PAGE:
4.5,

 

Interaction with other medicinal products and other forms of interaction

 

Cyclosporine A, : co-administration of Tracleer and cyclosporine A (a calcineurin inhibitor) is contraindicated (see section 4.3). Indeed, when co-administered, initial trough concentrations of bosentan were approximately 30-fold higher than those measured after bosentan alone. At steady state, bosentan plasma concentrations were 3- to 4-fold higher than with bosentan alone. The mechanism of this interaction is

co-administration of Tracleer and cyclosporine A (a calcineurin inhibitor) is contraindicated (see section 4.3). Indeed, when co-administered, initial trough concentrations of bosentan were approximately 30-fold higher than those measured after bosentan alone. At steady state, bosentan plasma concentrations were 3- to 4-fold higher than with bosentan alone. The mechanism of this interaction is

 

 

most likely inhibition of transport protein-mediated uptake of bosentan into hepatocytes by cyclosporine.. The blood concentrations of cyclosporine A (a CYP3A4 substrate) decreased by approximately 50%. This is most likely due to induction of CYP3A4 by bosentan.

 

Antiretroviral agents,

Lopinavir+Ritonavir (and other boosted protease inhibitors): Co-administration of Tracleer 125 mg twice daily and lopinavir+ritonavir 400+100mg twice daily during 9.5 days in healthy volunteers, resulted in initial trough plasma concentrations of bosentan that were approximately 48-fold higher than those measured after Tracleer administered alone. On day 9, plasma concentrations of bosentan were approximately 5-fold higher than with Tracleer administered alone. Inhibition by ritonavir of transport protein mediated uptake into hepatocytes and of CYP3A4, thereby reducing the clearance of bosentan, most likely causes this interaction. When administered concomitantly with lopinavir+ritonavir or other ritonavir-boosted protease inhibitors, the patient’s tolerability of Tracleer should be monitored.

Co-administration of Tracleer 125 mg twice daily and lopinavir+ritonavir 400+100mg twice daily during 9.5 days in healthy volunteers, resulted in initial trough plasma concentrations of bosentan that were approximately 48-fold higher than those measured after Tracleer administered alone. On day 9, plasma concentrations of bosentan were approximately 5-fold higher than with Tracleer administered alone. Inhibition by ritonavir of transport protein mediated uptake into hepatocytes and of CYP3A4, thereby reducing the clearance of bosentan, most likely causes this interaction. When administered concomitantly with lopinavir+ritonavir or other ritonavir-boosted protease inhibitors, the patient’s tolerability of Tracleer should be monitored.

After co-administration of Tracleer for 9.5 days, the plasma exposures to lopinavir and ritonavir decreased to a clinically non significant extent (by approximately 14% and 17%, respectively). However, full induction by bosentan might not have been reached and further decrease of protease inhibitors cannot be excluded. Appropriate monitoring of the HIV therapy is recommended. Similar effects would be expected with other ritonavir-boosted protease inhibitors (see section 4.4.).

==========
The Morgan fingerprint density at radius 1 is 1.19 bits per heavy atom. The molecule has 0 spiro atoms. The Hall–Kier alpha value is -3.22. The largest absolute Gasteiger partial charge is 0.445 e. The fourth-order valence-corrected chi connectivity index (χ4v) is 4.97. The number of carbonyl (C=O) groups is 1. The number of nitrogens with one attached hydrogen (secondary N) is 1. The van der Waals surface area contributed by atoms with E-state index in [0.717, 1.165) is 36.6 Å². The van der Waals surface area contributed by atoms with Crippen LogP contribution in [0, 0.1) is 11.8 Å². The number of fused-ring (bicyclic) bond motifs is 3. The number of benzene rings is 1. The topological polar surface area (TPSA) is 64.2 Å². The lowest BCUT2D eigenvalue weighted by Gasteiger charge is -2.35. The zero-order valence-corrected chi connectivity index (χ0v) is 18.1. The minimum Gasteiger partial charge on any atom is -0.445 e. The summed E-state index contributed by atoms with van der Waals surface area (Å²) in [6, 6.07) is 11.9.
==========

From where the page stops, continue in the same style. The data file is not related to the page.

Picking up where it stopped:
Other antiretroviral agents:

No specific recommendation can be made with regard to other available antiretroviral agents due to the lack of data. It is emphasized that due to a marked hepatotoxicity of nevirapine that could cumulate with bosentan liver toxicity, this combination is not recommended.

 

5.1.

 

Pharmacodynamic properties

 

 

An open label, non-comparative study (AC-052-362; BREATHE-4) was performed in 16 patients with WHO Class III PAH associated with HIV infection. Patients were treated with Tracleer 62.5 mg bid for 4 weeks followed by 125 mg bid for a further 12 weeks. After 16 weeks treatment, there were significant improvements from baseline in exercise capacity: mean increase in 6-minute walk test: +91.4 meters from 332.6 meters on average at baseline (p < 0.001). No formal conclusion can be drawn regarding the effects of bosentan on antiretroviral drug efficacy (see also Section 4.4).

Updated on 19/08/2008 and displayed until 03/08/2009
Reasons for adding or updating:
  • Change to section 4.1 - Therapeutic indications
  • Change to section 4.4 - Special warnings and precautions for use
  • Change to section 4.8 - Undesirable effects
  • Change to section 5.1 - Pharmacodynamic properties
Date of revision of text on the SPC:   07/2008
Legal Category:   prescription only

Free-text change information supplied by the pharmaceutical company

 

The European licence for bosentan has been extended from PAH WHO FC III to also include FC II.  This has led to a change in Secton 4.1 Therapeutic indications 'Some improvements have also been shown in patients with PAH WHO functional class II (see section 5.1)."

 As a consequence, sections 4.4, 4.8 and 5.1 of SmPC have been updated. Additionally, AnnexII has been amended using the standard text to reflect the latest version of RMP as agreed by the CHMP.

Updated on 14/05/2008 and displayed until 19/08/2008
Reasons for adding or updating:
  • New SPC for medicines.ie

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Active Ingredients

 
   Bosentan monohydrate